The Kubla Khan effect

2024-03-25 @Literature

Samuel Coleridge’s Kubla Khan (1798) receives mighty high praise for some of the best lines of the English language. I once met a Frenchman and a literature fanatic like myself, who, despite a limited command of English, was highly motivated by virtue of this fragmentary poem. (An analogous, reverse case had instigated my plunging into French.)

The Kubla Khan mysticism doesn’t hurt the appeal either. A vision of a castle erected by the Mongolian emperor arrives in an opium induced dream along with effectively a few hundred lines of verse ready to be transcribed, according to Coleridge’s commentary some years after. Alas, most of the vision fades following an interruption to the creative process, remaining only the 54-line fragment we know today. How often has something similar not happened to us the morning after a dream?

Borges, in El sueño de Coleridge (of the collection of essays Otras inquisiciones) further amplifies the legend. Unbeknownst to Coleridge at the time, a subsequently published history reveals that the emperor also erected the castle from a dream vision:

El poeta soñó en 1797 (otros entienden que en 1798) y publicó su relación del sueño en 1816, a manera de glosa o justificación del poema inconcluso. Veinte años después, apareció en París, fragmentariamente, la primera versión occidental de una de esas historias universales en que la literatura persa es tan rica, el Compendio de historias de Rashid el-Din, que data del siglo XIV. En una página se lee: “Al este de Shang-tu, Kublai Khan erigió un palacio, según un plano que había visto en un sueño y que guardaba en la memoria.” Quien esto escribió era visir de Ghazan Mahmud, que descendía de Kublai.

Un emperador mogol, en el siglo XIII, sueña un palacio y lo edifica conforme a la visión; en el siglo XVIII, nu poeta inglés que no pudo saber que esa fábrica se derivó de un sueño, sueña un poema sobre el palacio. Confrontadas con esta simetría, que trabaja con almas de hombres que duermen y abarca continentes y siglos, nada o muy poco son, me parece, las levitaciones, resurrecciones y apariciones de los libros piadosos.

So the emperor dreamed up an architectural layout. Five centuries later, an English poet dreamed up a poem about the same.

The entire backstory confounds me. Determinism? Transcendentalism? Mesmeric influence? (I recall something of the sort in Poe’s A Tale of the Ragged Mountains.) Or a sensational backstory fabricated in its own right?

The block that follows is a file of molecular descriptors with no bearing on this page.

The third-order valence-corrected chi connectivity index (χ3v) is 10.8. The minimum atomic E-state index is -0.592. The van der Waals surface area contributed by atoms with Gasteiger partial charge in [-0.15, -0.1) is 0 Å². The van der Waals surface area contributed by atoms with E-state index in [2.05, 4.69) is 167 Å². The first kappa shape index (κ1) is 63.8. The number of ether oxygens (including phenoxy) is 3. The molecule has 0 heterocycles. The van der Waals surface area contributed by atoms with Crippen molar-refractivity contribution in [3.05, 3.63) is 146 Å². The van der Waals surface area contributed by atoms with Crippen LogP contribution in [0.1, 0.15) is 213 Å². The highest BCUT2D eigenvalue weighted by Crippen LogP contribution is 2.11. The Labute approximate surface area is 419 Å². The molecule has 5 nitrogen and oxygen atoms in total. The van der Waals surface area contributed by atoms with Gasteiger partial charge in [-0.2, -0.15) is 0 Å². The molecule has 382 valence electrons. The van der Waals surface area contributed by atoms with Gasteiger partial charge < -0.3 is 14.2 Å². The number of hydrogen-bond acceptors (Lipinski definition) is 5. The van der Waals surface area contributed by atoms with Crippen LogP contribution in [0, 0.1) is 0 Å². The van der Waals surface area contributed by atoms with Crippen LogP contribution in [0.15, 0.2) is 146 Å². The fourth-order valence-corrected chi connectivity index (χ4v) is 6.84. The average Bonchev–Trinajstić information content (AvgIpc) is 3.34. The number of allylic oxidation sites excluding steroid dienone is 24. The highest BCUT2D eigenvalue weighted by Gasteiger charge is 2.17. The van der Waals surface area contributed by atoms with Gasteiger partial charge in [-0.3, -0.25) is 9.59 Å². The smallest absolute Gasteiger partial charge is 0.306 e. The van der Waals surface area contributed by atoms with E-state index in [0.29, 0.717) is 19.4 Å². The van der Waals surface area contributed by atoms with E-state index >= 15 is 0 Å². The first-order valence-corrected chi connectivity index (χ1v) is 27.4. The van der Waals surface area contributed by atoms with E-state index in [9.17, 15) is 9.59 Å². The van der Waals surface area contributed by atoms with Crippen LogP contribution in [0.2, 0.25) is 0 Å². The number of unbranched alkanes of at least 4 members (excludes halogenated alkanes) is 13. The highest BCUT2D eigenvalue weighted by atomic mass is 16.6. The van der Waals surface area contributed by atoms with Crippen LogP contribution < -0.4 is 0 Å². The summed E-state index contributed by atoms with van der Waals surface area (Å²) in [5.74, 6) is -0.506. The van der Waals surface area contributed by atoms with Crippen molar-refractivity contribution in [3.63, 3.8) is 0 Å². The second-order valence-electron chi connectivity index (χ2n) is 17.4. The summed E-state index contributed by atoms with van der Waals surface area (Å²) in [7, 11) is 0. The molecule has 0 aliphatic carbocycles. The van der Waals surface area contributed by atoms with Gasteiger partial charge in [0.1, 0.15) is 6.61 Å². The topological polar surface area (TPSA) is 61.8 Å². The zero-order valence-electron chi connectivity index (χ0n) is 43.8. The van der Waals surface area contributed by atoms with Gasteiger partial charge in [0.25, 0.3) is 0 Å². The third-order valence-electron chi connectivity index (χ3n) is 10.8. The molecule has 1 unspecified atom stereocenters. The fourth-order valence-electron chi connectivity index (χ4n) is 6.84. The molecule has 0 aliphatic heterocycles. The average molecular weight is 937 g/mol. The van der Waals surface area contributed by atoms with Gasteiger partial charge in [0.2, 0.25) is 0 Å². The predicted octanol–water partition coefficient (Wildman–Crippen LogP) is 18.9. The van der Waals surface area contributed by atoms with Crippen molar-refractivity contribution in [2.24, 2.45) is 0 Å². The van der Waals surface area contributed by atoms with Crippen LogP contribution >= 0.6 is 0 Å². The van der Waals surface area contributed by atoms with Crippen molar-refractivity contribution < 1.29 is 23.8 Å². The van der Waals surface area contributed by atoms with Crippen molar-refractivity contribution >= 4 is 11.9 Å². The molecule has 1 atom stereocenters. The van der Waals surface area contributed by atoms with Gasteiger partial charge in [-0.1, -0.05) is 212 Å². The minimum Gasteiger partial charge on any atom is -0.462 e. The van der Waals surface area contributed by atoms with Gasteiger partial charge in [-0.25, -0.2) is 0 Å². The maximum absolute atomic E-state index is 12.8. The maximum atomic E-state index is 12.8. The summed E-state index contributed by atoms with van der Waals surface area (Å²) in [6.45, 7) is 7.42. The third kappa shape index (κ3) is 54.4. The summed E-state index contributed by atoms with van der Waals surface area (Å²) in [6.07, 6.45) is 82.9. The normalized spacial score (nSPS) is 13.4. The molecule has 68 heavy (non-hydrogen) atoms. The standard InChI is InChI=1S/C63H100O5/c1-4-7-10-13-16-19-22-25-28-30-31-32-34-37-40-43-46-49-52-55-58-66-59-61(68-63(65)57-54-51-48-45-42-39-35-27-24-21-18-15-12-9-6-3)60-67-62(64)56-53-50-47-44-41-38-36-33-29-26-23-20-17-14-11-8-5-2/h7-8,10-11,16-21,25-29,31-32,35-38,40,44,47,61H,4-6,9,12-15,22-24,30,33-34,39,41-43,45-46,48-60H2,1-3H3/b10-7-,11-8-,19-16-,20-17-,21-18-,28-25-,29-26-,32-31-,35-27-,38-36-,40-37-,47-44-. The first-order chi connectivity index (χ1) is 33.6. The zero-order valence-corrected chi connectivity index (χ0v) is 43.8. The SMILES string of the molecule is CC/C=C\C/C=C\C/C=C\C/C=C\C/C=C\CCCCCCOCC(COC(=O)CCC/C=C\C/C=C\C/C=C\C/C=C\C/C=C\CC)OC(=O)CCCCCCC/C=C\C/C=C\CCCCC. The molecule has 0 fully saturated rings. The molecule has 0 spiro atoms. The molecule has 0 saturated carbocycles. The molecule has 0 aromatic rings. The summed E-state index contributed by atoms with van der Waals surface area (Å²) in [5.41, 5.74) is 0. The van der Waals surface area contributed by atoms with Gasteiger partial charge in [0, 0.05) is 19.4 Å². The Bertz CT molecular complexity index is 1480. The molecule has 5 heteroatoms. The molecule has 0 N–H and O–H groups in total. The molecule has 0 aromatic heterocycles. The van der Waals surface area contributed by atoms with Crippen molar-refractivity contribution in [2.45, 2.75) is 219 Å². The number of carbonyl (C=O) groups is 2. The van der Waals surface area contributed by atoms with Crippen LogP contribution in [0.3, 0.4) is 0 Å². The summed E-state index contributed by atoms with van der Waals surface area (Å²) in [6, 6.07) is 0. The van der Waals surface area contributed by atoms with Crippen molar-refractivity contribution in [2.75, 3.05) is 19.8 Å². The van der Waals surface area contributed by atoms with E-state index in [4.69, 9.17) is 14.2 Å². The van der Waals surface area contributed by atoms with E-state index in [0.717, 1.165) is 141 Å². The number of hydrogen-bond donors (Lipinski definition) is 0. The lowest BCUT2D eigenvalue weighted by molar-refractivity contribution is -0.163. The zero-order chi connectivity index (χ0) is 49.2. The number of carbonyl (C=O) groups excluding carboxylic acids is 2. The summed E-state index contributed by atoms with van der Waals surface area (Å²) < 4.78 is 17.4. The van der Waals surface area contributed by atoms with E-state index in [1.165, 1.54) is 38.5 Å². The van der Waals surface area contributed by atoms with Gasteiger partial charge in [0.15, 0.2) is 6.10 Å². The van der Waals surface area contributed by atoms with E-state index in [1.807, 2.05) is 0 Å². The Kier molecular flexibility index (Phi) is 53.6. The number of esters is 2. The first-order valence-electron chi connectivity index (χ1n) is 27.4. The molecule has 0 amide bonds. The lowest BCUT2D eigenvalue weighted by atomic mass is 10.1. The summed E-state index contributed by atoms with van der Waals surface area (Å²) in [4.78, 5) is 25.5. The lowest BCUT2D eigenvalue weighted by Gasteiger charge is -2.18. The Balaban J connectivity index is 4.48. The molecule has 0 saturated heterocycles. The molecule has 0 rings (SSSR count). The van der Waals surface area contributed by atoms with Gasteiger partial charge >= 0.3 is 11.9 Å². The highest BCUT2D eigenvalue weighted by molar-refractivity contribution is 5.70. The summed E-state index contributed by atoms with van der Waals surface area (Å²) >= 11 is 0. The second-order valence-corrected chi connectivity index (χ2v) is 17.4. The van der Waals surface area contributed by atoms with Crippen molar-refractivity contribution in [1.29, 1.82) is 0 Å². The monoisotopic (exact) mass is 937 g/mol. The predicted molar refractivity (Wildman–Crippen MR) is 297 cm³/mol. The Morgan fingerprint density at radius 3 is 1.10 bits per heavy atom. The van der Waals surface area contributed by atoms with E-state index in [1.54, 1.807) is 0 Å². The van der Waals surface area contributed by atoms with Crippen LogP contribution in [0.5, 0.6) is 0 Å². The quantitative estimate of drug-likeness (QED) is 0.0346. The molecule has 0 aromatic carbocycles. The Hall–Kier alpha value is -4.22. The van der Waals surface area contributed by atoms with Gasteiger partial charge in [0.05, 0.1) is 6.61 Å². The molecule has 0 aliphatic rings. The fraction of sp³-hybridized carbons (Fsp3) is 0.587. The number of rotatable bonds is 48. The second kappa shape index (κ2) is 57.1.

The infinity for which Borges derives great fondness, I admit, hardly offends my agnostic makeup. In the essay remainder Borges ponders the phenomenon, surveying possible conjectures, albeit with greater eloquence and academic insight.

On the other hand, I could dismiss the folk superstition, considering the 54 lines at face value among the inexhaustible flanks of lines at least as laudable across the language. Take Keats' Ode on a Grecian Urn, Milton’s Lycidas, Yeats' Byzantium, Gray’s Elegy, Spenser’s Epithalamion, Poe’s Sleeper (or my personally esteemed Al Aaraaf) among an arbitrary set of candidates.

I could likewise argue the legend part of the poetic byproduct. A poem spawning philosophical essays, diaries and probably dissertations bears heavy influence. Is the legend of lesser merit than the underlying matter? In an unconventional thought paradigm, is there a difference between the two? To be considered however you please. Need we mind the indifferentiable web of causality that really contributed to Kubla Khan, contrasted to the one we’ve crafted in our minds over the centuries proceeding?

Sometimes we intuit greatness without the merit. Then sometimes the idea sells us: propagates until expanding to a legendary proportion. Many of us readers effectively convince ourselves of the greatness a priori. The rationale certainly propelled me through Thomas Malory’s La Morte d'Arthur, the catalyst for the English-language Arthurian tradition, whatever the faults. Antoine Galland’s 1001 nuits - an incubator of Europe’s fascination for orientalism, however, I couldn’t endure past the ninety-ninth night.

Questions, comments? Connect.